Week 1 Notes - Lecture 2
Week 1 Notes - Lecture 2 STATS 250
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This 6 page Class Notes was uploaded by Debra Tee on Wednesday September 21, 2016. The Class Notes belongs to STATS 250 at University of Michigan taught by Brenda Gunderson in Fall 2016. Since its upload, it has received 17 views. For similar materials see Introduction to Statistics in Statistics at University of Michigan.
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Date Created: 09/21/16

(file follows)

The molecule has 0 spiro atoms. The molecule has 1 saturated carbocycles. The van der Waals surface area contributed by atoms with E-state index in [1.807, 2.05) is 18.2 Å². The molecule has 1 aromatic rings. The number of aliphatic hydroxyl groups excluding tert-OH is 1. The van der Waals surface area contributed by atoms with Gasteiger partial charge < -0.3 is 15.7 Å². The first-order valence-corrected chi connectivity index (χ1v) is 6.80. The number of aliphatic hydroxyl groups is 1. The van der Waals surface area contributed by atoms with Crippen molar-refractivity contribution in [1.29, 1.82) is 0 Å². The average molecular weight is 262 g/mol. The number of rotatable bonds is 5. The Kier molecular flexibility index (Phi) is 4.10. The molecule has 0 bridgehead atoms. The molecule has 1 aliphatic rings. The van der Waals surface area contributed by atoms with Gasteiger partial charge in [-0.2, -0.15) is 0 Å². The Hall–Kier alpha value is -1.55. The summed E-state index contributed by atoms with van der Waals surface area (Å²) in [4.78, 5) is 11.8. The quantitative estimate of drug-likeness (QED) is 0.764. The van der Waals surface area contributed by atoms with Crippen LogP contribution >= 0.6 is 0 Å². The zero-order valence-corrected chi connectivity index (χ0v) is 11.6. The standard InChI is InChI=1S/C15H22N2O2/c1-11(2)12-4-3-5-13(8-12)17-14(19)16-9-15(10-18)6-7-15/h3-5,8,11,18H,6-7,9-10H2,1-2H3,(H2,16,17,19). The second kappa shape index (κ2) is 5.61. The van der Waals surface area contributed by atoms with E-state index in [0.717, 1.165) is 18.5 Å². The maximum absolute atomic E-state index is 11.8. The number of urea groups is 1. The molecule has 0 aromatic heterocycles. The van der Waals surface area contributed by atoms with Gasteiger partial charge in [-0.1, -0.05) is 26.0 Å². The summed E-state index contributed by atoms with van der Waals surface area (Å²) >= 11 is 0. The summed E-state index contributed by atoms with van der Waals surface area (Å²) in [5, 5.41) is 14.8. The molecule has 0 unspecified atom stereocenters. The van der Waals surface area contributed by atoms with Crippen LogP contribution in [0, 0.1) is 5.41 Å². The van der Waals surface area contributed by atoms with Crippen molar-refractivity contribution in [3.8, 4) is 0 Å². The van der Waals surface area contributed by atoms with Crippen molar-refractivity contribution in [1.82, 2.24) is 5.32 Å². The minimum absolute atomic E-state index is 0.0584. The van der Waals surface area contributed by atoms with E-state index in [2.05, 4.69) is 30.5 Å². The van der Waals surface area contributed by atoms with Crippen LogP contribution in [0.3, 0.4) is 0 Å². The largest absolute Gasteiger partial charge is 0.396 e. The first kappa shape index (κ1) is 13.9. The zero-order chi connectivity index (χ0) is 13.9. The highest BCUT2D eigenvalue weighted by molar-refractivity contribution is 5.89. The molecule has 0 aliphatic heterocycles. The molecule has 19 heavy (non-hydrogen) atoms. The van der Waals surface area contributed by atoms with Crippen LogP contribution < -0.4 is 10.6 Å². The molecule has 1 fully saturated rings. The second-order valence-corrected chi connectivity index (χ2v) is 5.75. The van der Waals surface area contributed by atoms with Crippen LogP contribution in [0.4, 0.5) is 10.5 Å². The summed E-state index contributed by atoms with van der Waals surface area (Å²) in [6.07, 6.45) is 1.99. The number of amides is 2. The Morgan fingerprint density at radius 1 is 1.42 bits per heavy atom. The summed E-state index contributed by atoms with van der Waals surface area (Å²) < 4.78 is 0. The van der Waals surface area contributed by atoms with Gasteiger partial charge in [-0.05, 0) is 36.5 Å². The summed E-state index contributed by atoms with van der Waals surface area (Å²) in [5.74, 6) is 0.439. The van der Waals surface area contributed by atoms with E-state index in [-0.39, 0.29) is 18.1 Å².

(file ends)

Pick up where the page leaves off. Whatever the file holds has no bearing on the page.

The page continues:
Lecture 2: Turning Data into information - “Simple summaries of data can tell an interesting story and are easier to digest than long lists.” 2.1 Raw Data - Raw data correspond to numbers and category labels that have been collected or measured but have not yet been processed in any way. Definition: - A variable is a characteristic that differs from one individual to the next. - Sample data are collected from a subset of a larger population. - Population data are collected when all individuals in a population are measured. - A statistic is a summary measure of sample data. - A parameter is a summary measure of population data. 2.2 Types of Variables -‐ We have 2 variables in our data set. We want to distinguish between the different types of variables -‐ different types of variables provide different kinds of information and the type will guide what kinds of summaries (graphs/numerical) are appropriate. - Think about it: ▯ Could you compute the “AVERAGE AMOUNT OF SLEEP” for these 86 students? YES ▯ Could you compute the “AVERAGE SLEEP DEPRIVED STATUS” for these 86 students? NO (could code, but it would be arbitrary: 0 and 1, or could use any two values like 1 and 203) - SLEEP DEPRIVED STATUS is said to be a CATEGORICAL variable, - AMOUNT OF SLEEP is a QUANTITATIVE variable. Definitions: - A categorical variable places an individual or item into one of several groups or categories. - When a categorical variable has ordered categories, it is called an ordinal variable. - A quantitative variable takes numerical values for which arithmetic operations such as adding and averaging make sense. Other names for quantitative variable are: measurement variable and numerical variable Exercise: ▯ -‐ Age (years): QUANTITATIVE ▯ -‐ Typical Classroom Seat Location (Front, Middle, Back): CATEGORICAL ▯ -‐ Number of songs on an iPod: QUANTITATIVE ▯ -‐ Time spent studying material for this class in the last 24-‐hour period (in hours) : QUANTITATIVE ▯ -‐ Soft Drink Size (small, medium, large, super-‐sized): CATEGORICAL (ordinal) 2.3 Summarizing One or Two Categorical Variables - Numerical Summaries: percentages, proportions, frequency distributions - Visual summaries: graph, pie charts, histogram - Maximum, Minimum - Categorical Data: Use bar graphs Interpreting Histograms: 1. Location (center, average) - Approximately the middle value or where it would balance 2. Spread (variability) - Range (overall and then where most of the observations are) 3. Deviations from overall Pattern - Outliers Examples: Numerical Summaries: - Mean: numerical average value - Median: the middle value when data is arranged from smallest to largest - - Range = Max – Minimum - Percentiles: The pth percentile is the value such that p% of the observations fall at or below that value. th - Median: 50 percentile - First percentile: 25 percentile th - Third quartile: 75 percentile - Interquartile Range: Measures the spread over the middle 50% of the data. IQR = Q3-‐ Q1 - Outliers: Uses 1.5* IQR rule BOXPLOT: - Side by side boxplots are good for comparing 2 or more sets of observations - Can’t confirm shape from a boxplot alone. (Histograms better for showing shape). Quantitative Variables: - Histogram - QQ Plots - Time Plots - Boxplots - Scatter plots Categorical Variables: - Bar Charts - Pie Charts - Freq. Tables